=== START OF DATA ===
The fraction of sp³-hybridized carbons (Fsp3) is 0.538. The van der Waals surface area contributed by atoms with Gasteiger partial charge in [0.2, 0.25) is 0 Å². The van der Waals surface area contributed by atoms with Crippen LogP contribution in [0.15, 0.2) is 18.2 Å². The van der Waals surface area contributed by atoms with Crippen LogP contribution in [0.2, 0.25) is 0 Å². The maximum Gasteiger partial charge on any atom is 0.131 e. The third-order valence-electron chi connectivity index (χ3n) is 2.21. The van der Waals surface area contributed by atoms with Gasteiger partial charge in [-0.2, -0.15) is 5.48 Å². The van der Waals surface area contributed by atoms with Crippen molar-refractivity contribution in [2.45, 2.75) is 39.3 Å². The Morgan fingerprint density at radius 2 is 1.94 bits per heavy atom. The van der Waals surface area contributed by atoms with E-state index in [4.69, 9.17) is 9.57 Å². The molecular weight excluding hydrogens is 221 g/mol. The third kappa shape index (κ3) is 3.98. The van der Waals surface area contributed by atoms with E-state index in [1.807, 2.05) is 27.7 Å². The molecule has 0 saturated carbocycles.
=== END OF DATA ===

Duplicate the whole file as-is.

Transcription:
The fraction of sp³-hybridized carbons (Fsp3) is 0.538. The van der Waals surface area contributed by atoms with Gasteiger partial charge in [0.2, 0.25) is 0 Å². The van der Waals surface area contributed by atoms with Crippen LogP contribution in [0.15, 0.2) is 18.2 Å². The van der Waals surface area contributed by atoms with Crippen LogP contribution in [0.2, 0.25) is 0 Å². The maximum Gasteiger partial charge on any atom is 0.131 e. The third-order valence-electron chi connectivity index (χ3n) is 2.21. The van der Waals surface area contributed by atoms with Gasteiger partial charge in [-0.2, -0.15) is 5.48 Å². The van der Waals surface area contributed by atoms with Crippen molar-refractivity contribution in [2.45, 2.75) is 39.3 Å². The Morgan fingerprint density at radius 2 is 1.94 bits per heavy atom. The van der Waals surface area contributed by atoms with E-state index in [4.69, 9.17) is 9.57 Å². The molecular weight excluding hydrogens is 221 g/mol. The third kappa shape index (κ3) is 3.98. The van der Waals surface area contributed by atoms with E-state index in [1.807, 2.05) is 27.7 Å². The molecule has 0 saturated carbocycles.